Today there was difficult news for the British high street as it was revealed that British Home Stores has filed for administration, putting 164 shops and up to 11,000 jobs at risk.
Sky News reported this morning that a spokesman confirmed the process of administration has started, with an announcement due at 11.30am.
Staff and customers alike will be holding out for a glimmer of hope amongst the gloom, with a rescue deal or buyout still possible.
The last few decades have been particularly brutal for the retail sector, as failure to keep up with ever-changing consumer habits has proved the death knell for many iconic brands.
Here are five other big names that have disappeared from our high streets - some from a failure to keep up, while others were simply absorbed or taken over by competitors in the cut-throat world of business.
Fondly remembered for its pick and mix and - by older readers - as the place to get the latest record.
Woolies even had its own record label - Embassy Records - and remained a UK market leader in terms of music sales well into the 1990s, with strong competition from supermarkets such as Tesco and Asda finally encroaching on their position.
Woolworths finally ran into trouble as recently as the late noughties. Between November 2008 and January 2009, 807 stores closed across the UK with a loss of 27,000 jobs...
But even some supermarkets found the transition into the 21st century too challenging. Safeway was, like Woolworths, originally a subsidiary of an American firm until it was bought by the Argyll Foods group in 1987.
Safeway was the first of the major UK supermarkets to introduce a loyalty card when they brought out their ABC card (Added Bonus Card).
In 2004 Morrisons - until then a relatively minor player compared with Safeway - tabled and had a bid accepted for Morrisons.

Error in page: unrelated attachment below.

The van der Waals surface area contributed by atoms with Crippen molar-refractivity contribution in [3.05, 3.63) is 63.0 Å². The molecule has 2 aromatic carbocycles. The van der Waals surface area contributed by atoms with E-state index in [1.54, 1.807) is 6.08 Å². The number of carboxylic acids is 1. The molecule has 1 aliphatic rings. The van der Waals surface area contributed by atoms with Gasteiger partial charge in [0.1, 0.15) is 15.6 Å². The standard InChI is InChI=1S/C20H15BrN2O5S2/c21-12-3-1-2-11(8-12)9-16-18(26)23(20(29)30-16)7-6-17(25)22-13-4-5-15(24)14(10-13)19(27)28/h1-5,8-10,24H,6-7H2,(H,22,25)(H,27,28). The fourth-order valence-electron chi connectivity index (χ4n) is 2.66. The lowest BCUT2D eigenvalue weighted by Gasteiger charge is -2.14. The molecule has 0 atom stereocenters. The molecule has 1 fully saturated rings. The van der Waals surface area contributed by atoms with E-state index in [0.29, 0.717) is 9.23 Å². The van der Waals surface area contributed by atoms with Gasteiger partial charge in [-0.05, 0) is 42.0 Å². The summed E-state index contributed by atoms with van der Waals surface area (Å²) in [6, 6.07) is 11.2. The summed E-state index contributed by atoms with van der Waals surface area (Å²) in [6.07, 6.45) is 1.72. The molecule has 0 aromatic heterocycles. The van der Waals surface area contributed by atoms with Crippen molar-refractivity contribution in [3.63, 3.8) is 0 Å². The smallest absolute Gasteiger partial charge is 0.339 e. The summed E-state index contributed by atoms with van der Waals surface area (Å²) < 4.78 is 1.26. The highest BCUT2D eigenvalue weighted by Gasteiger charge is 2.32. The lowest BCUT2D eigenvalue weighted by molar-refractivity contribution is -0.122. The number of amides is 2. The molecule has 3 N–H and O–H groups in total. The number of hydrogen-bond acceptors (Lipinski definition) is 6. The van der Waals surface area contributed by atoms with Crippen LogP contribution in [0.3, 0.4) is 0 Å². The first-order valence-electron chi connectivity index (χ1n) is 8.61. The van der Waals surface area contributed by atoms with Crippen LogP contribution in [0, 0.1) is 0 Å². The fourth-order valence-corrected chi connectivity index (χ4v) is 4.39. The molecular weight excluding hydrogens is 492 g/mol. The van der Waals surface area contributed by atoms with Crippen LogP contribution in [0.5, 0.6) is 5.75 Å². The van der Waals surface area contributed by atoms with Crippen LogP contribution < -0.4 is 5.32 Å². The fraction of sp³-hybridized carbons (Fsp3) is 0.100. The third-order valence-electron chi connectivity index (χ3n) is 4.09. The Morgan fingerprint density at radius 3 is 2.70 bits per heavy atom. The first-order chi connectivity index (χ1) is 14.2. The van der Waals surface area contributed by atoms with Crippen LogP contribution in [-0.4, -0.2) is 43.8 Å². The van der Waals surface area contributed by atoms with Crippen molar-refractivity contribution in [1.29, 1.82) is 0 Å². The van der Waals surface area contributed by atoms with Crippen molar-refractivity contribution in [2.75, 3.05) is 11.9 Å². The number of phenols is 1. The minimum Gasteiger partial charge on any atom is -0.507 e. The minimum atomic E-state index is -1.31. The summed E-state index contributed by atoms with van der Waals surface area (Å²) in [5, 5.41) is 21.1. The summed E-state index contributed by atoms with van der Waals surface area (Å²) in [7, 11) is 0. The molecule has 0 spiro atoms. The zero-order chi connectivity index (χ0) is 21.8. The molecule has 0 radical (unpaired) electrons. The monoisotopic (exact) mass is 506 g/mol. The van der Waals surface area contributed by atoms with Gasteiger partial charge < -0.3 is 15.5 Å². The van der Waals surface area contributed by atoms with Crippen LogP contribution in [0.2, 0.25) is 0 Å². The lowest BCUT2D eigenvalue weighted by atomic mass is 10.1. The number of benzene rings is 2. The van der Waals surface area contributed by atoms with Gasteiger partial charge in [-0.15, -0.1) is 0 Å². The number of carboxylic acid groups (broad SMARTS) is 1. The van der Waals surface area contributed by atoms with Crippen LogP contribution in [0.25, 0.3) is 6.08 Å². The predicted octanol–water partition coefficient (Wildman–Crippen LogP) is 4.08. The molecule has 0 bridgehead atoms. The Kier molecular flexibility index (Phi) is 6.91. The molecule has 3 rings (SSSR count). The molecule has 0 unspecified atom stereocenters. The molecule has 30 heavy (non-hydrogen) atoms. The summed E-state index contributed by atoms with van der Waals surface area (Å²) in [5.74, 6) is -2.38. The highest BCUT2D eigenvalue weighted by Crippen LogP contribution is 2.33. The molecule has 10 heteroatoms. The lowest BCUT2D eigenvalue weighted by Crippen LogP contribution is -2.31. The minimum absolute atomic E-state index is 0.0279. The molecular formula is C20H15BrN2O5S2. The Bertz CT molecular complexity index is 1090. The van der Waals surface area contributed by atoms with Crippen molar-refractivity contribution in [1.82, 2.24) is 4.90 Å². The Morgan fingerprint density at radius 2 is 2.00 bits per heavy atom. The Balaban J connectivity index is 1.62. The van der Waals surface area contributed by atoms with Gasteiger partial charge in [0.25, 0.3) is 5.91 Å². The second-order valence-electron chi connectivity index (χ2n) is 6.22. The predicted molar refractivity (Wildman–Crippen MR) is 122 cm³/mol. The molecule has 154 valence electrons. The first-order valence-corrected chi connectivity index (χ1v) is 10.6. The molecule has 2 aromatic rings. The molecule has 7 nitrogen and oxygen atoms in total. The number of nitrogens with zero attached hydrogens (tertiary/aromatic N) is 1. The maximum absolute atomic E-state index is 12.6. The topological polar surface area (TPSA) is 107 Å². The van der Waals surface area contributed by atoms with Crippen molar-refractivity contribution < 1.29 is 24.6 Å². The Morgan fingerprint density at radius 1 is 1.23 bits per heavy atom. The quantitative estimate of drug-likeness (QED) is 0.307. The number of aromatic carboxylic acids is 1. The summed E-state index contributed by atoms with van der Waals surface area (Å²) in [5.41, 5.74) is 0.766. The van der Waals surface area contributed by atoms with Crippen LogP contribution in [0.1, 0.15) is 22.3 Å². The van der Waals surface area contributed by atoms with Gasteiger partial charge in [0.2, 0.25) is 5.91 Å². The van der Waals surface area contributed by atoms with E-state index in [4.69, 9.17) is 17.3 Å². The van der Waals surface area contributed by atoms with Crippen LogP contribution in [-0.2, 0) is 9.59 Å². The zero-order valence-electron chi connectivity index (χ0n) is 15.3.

Safeway shopfronts began to disappear in favour of the Morrisons brand and other units were offloaded to Waitrose, Sainsbury’s and Tesco. By November 2005 the Safeway brand had disappeared from the UK.
With its iconic blue and yellow logo, Blockbuster was a common sight on UK streets as recently as 2013.
Many a great weekend began with a trip to the video store for a movie, with crisps, fizzy drinks and popcorn usually picked up along the way.
It was a cheap night in - as long as you remembered to rewind the video and return it on time to avoid a 70p late fee!
Home delivery services such as LoveFilm and, more recently, the rise of streaming services such as Netflix and Amazon Prime finally killed off Blockbuster in the UK by December 2013 after Blockbuster UK entered administration in January 2013 and failed to find a buyer.
In the US, Blockbuster still maintains 51 stores.
For today’s 30-somethings raised on Sega Mega Drives and Super Nintendos, Electronics Boutique was a favourite Saturday destination with Mum and Dad.
The ‘console wars’ heated up as cartridges and tapes were abandoned in favour of CD and DVD formats. Graphics got better, gameplay got more advanced and Electronics Boutique remained a common sight on the highstreet and in shopping centres across the country until 2002.
Unlike the other entries on this list, Electronics Boutique didn’t go under. They were rebranded as Game.
Game hasn’t been without its own difficulties however and in 2012 277 of the firm’s 609 UK stores were closed with a loss of 2,104 jobs.
Game still has 328 stores in the UK.
Set up by Sir Tom Hunter in 1984, with Sir Tom selling trainers out of the back of his van, Sports Division grew to become one of the biggest sports shops in the UK by the 1990s.
The place to go for new football boots, trainers, tracksuits, schoolbags and goalie gloves, it was sold to its main competitor JJB Sports for £295m, before disappearing from British high streets altogether.